Full-day preschool may prepare children better for learning and social development than part-time programs, new research showed, bolstering the case for putting kids in classrooms at younger ages.
The findings from a study of 982 low-income and ethnic-minority 3- and 4-year-olds, enrolled in Chicago’s Child-Parent Center Education Program, are reported in today’s issue of the Journal of the American Medical Association. They found that full-day programs improved four of six measures of school readiness as well as attendance.
“You can just go so much further in all the domains of learning in a seven-hour program,” Arthur J. Reynolds, a researcher at the University of Minnesota at Minneapolis who led the study, said in an interview yesterday. “These 30 to 40 percent differences in preschool turn into bigger benefits over time.”
The findings support the arguments of advocates who seek to expand early education more widely in the U.S. President Barack Obama has pushed for Congress to fund an expansion of all-day kindergarten and to make pre-kindergarten universal, saying that spending on the youngest students will pay off with better performance throughout their school years and careers.
The researchers found that children spending full days at CPC, the nation’s oldest federally funded preschool program after Head Start, had better socioemotional development, language, math and physical health, as rated by teachers, than peers in half-day programs.
Longer preschool didn’t affect all aspects of a child’s performance, according to the study. Literacy and cognition were similar whether preschoolers were full-time or part-time.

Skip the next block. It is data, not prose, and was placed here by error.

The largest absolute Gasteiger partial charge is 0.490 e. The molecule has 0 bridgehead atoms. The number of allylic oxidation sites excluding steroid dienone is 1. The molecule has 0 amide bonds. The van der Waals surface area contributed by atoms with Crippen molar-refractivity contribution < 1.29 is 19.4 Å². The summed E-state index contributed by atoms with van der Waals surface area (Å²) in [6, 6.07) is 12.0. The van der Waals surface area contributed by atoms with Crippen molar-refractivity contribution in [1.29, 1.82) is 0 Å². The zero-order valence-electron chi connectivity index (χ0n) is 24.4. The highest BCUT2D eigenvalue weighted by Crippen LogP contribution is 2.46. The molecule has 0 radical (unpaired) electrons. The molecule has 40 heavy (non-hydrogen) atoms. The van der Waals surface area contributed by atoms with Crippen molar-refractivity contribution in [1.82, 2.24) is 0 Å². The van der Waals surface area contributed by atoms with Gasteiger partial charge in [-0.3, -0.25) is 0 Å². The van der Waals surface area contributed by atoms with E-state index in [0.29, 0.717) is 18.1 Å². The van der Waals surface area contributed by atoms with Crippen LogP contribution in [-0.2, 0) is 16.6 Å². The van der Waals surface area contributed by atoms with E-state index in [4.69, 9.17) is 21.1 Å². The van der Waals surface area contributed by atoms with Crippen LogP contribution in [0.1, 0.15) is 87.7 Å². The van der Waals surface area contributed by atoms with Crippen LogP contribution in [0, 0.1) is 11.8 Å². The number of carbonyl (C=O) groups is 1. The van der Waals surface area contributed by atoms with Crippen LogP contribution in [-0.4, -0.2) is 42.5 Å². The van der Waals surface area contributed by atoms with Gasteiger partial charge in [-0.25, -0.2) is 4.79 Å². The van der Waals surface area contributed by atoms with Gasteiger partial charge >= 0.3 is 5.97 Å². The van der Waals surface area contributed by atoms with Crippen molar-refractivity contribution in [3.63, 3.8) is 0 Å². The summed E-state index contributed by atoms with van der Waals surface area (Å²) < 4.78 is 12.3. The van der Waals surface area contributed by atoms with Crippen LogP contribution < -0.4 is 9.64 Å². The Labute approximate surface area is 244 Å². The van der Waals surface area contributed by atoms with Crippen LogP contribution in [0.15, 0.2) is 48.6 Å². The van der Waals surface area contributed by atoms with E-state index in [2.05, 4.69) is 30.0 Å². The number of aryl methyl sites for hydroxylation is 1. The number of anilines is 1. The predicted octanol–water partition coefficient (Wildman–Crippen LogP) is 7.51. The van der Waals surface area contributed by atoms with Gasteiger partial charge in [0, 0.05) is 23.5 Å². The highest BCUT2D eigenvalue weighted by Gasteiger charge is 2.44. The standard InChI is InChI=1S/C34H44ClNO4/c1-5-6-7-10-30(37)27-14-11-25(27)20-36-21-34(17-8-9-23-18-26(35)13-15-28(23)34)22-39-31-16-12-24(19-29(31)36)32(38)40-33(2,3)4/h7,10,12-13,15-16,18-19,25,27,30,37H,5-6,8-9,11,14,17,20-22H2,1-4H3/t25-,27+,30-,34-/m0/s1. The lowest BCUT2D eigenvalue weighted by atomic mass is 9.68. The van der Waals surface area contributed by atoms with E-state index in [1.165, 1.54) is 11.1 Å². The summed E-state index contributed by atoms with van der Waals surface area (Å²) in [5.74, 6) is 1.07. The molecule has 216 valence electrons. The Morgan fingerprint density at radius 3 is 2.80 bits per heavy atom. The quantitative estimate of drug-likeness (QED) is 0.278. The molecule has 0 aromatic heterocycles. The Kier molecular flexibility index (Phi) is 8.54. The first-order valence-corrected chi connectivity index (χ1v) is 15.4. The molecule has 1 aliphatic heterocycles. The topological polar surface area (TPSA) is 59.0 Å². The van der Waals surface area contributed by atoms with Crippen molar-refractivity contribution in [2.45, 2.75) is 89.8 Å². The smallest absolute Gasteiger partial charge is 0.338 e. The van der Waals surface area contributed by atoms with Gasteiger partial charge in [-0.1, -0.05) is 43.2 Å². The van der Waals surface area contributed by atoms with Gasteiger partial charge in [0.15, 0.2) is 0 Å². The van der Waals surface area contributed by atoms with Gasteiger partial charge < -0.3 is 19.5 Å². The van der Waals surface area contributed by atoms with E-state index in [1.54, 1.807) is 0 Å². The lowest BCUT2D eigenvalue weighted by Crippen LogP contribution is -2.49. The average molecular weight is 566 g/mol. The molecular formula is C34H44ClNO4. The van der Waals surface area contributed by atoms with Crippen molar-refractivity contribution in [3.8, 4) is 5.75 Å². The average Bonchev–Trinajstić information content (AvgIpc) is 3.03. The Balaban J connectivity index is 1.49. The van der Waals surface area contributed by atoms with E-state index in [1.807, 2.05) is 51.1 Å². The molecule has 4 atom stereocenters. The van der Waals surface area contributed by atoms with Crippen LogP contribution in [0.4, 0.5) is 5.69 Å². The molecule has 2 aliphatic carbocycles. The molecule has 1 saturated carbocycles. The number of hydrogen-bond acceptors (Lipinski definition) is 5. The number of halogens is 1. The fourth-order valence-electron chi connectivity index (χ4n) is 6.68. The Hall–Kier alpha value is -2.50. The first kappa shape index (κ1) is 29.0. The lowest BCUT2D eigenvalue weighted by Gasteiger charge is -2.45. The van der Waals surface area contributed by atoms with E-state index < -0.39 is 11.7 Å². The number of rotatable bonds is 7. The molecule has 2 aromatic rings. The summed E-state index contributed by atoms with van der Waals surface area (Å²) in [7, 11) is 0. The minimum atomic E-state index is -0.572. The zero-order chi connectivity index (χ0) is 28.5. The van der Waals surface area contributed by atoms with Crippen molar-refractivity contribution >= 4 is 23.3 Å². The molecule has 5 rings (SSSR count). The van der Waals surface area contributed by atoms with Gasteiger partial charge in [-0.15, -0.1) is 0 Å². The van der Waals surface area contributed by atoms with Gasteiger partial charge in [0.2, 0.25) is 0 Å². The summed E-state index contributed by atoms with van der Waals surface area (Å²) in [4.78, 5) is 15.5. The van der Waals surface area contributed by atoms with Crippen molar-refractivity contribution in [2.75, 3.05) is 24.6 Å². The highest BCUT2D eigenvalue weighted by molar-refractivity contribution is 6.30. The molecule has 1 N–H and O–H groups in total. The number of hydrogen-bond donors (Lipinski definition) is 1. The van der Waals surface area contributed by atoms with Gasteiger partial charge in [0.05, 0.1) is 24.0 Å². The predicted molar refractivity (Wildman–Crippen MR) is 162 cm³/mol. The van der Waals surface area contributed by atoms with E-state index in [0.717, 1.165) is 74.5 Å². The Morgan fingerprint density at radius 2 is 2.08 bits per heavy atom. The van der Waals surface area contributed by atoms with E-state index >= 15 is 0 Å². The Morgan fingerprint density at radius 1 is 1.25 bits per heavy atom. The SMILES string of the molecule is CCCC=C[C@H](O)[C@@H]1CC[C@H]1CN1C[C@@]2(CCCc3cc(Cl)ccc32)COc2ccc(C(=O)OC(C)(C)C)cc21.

Children in both groups went to preschool five days a week for at least three months, starting no later than January 2013. The study included 409 Chicago children enrolled in the city’s full-day preschool and 573 in part-day classes.
Sending children to preschool for seven hours a day instead of three can also benefit their parents by freeing up time to pursue their own career or education, as well as increasing access for families that might not enroll in half-day programs, the study said.
“As the demand for preschool programs shifts from part-day to full-day, it is important to know whether this shift is educationally valuable as well,” Lawrence J. Schweinhart, president of the HighScope Educational Research Foundation in Ann Arbor, Michigan, wrote in an accompanying editorial. What’s left for debate, he said, is whether the benefits of full days versus a few hours were enough to justify the expense of providing longer preschool hours.